SIgA deficiency occurs 10 to 15 times more commonly among people with celiac disease compared to the general population [19]. Patients with SIgA deficiency will lack IgA antibodies including endomysial antibody, tTG and IgA AGA. To detect celiac disease in patients with SIgA deficiency an IgG antibody, typically IgG AGA, needs to be performed together with total IgA level. Alternatively, one may screen with IgG anti- EMA or IgG anti-tTG, though these are not widely available. Typically the patient with celiac disease and SIgA deficiency will have a positive IgG AGA and absent total IgA level. This combination should prompt a biopsy, whereas an isolated positive IgG AGA would usually not.

Lack of concordance of endomysial antibody and anti-tTG

The discovery that the enzyme tissue transglutaminase (tTG) was the autoantigen for the endomysial antibody [20] prompted the development of ELISA testing for tTG. This allowed automation of the test for the detection of anti-tTG. The measurement of the EMA required a cumbersome, observer dependant immunoflourescence technique. As a result many laboratories have replaced the endomysial antibody with the anti-tTG test. However the test does not measure the same thing and there are differences in preparation of the antigen (tTG), either tTG from guinea pig liver or human tTG, preparation of the kits and cutoff values for each patient population. In addition there may be other antigens, apart from tTG , for the EMA [21]. The EMA is certainly the gold standard in the serologic diagnosis of celiac disease, for it is virtually 100% specific. However multiple cases have demonstrated that patients may be positive for one (either EMA or anti-tTG) and negative for the other, i.e. they lack 100% concordance [22-25]. As a result reliance on the anti-tTG as a single test will underestimate the presence of celiac disease and both the EMA and the anti-tTG should be performed.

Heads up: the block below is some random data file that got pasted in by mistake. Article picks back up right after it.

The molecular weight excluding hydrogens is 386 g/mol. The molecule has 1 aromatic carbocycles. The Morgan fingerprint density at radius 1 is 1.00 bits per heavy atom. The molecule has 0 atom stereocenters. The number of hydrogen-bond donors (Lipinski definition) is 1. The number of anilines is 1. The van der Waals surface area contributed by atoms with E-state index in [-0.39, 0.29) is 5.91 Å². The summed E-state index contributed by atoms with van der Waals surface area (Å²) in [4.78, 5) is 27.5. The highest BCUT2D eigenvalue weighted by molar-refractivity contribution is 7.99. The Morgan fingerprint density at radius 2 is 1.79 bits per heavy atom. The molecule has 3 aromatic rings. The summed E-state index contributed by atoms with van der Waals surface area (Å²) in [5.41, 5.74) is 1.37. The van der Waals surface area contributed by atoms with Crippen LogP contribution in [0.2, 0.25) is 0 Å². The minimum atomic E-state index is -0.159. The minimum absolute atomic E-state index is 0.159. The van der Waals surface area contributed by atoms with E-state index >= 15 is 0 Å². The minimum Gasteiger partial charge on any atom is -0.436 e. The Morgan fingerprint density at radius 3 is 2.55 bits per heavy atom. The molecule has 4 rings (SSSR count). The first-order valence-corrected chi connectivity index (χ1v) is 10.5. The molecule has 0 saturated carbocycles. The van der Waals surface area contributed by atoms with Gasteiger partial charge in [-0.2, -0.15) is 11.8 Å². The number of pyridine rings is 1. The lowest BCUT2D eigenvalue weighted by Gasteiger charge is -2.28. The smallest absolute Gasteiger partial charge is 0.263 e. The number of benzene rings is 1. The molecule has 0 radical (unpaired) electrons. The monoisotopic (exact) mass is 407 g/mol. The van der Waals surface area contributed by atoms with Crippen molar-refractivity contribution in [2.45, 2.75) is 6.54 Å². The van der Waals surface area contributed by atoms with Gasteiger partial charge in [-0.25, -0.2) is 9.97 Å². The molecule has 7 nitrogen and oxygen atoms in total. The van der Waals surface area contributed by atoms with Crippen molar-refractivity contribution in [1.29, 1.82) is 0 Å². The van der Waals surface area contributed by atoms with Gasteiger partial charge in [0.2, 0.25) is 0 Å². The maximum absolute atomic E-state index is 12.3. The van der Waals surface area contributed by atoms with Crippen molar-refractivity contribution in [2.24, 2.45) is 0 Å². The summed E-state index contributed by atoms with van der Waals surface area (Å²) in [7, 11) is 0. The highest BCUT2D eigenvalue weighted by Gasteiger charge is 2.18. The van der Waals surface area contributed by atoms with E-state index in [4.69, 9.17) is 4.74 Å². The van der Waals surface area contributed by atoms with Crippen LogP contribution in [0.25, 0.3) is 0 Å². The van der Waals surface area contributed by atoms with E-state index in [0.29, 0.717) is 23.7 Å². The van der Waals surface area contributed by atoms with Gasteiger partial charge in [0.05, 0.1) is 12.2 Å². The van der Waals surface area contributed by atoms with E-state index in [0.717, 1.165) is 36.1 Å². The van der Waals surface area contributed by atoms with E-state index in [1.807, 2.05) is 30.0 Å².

Seronegative celiac disease

Both the anti-tTG and the EMA titers correlate with the severity of villous atrophy [26-29]. As a result in the presence of partial villous atrophy either antibody may be negative. In addition the mode of presentation of the celiac disease, i.e. presence of silent or subclinical celiac disease may be associated with a negative EMA [30]. Clinically seronegative celiac disease is similar to sero-positive celiac disease [23, 28] In view of the possibility of the presence of celiac disease in the absence of a positive anti-tTG or endomysial antibody the presence of a positive IgA AGA should prompt a biopsy [13]. Several studies have demonstrated that reliance on either anti-tTG or endomysial antibody as a single test will underestimate the prevalence of celiac disease [23, 25, 31, 32].

Causes of false positive celiac serologic tests

The endomysial antibody test is virtually 100% specific for celiac disease. However anti-tTG has been reported to be positive in the presence of liver disease, especially cirrhosis [33], diabetes [34, 35] and severe heart failure [36], as well as arthritis [37] and various autoimmune disorders [38]. The use of human tTG as the antigen in the test kit adds some greater specificity. Antigliadin antibodies may be present in inflammatory bowel disease [39], collagen vascular disease [40], and in many healthy people as well [41].

Positive serologic tests in the presence of a normal biopsy

This situation occasionally arises. The presence of a positive EMA with a normal biopsy indicates either the presence of celiac disease that was not detected in the biopsy, either because of too few pieces being taken or misinterpretation. The biopsy should be reviewed by an expert gastrointestinal pathologist. If it is considered to be truly a normal biopsy the patient may well have latent celiac disease and will probably develop the disease at a later date.

Genetic testing for celiac disease